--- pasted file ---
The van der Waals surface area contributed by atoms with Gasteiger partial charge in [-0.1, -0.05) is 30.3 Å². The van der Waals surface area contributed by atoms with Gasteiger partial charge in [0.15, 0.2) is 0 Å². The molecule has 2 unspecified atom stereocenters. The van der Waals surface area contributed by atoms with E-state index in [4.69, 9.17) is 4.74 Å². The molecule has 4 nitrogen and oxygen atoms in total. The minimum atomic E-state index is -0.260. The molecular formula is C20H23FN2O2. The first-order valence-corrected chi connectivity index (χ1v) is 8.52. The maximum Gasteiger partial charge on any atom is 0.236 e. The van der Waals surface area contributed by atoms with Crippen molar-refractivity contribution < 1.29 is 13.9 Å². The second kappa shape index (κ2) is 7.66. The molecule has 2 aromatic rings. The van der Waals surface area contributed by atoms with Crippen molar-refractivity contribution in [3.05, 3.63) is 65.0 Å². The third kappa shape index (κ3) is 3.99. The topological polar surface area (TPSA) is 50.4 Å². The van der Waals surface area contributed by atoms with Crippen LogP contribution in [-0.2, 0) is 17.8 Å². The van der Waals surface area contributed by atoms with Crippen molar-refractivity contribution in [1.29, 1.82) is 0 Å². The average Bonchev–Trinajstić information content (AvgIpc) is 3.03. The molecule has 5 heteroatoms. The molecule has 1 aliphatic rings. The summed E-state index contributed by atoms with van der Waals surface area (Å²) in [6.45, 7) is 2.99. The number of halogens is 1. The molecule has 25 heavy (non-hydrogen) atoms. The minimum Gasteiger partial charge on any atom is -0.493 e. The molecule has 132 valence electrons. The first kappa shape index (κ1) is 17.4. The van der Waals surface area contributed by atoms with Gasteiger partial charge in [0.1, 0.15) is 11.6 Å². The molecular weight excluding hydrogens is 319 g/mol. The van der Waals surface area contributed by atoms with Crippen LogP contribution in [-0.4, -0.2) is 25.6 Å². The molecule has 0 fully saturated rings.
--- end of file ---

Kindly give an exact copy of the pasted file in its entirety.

The van der Waals surface area contributed by atoms with Gasteiger partial charge in [-0.1, -0.05) is 30.3 Å². The van der Waals surface area contributed by atoms with Gasteiger partial charge in [0.15, 0.2) is 0 Å². The molecule has 2 unspecified atom stereocenters. The van der Waals surface area contributed by atoms with E-state index in [4.69, 9.17) is 4.74 Å². The molecule has 4 nitrogen and oxygen atoms in total. The minimum atomic E-state index is -0.260. The molecular formula is C20H23FN2O2. The first-order valence-corrected chi connectivity index (χ1v) is 8.52. The maximum Gasteiger partial charge on any atom is 0.236 e. The van der Waals surface area contributed by atoms with Crippen molar-refractivity contribution < 1.29 is 13.9 Å². The second kappa shape index (κ2) is 7.66. The molecule has 2 aromatic rings. The van der Waals surface area contributed by atoms with Crippen molar-refractivity contribution in [3.05, 3.63) is 65.0 Å². The third kappa shape index (κ3) is 3.99. The topological polar surface area (TPSA) is 50.4 Å². The van der Waals surface area contributed by atoms with Crippen LogP contribution in [-0.2, 0) is 17.8 Å². The van der Waals surface area contributed by atoms with Crippen molar-refractivity contribution in [1.29, 1.82) is 0 Å². The average Bonchev–Trinajstić information content (AvgIpc) is 3.03. The molecule has 5 heteroatoms. The molecule has 1 aliphatic rings. The summed E-state index contributed by atoms with van der Waals surface area (Å²) in [6.45, 7) is 2.99. The number of halogens is 1. The molecule has 25 heavy (non-hydrogen) atoms. The minimum Gasteiger partial charge on any atom is -0.493 e. The molecule has 132 valence electrons. The first kappa shape index (κ1) is 17.4. The van der Waals surface area contributed by atoms with Gasteiger partial charge in [0.1, 0.15) is 11.6 Å². The molecular weight excluding hydrogens is 319 g/mol. The van der Waals surface area contributed by atoms with Crippen LogP contribution in [-0.4, -0.2) is 25.6 Å². The molecule has 0 fully saturated rings.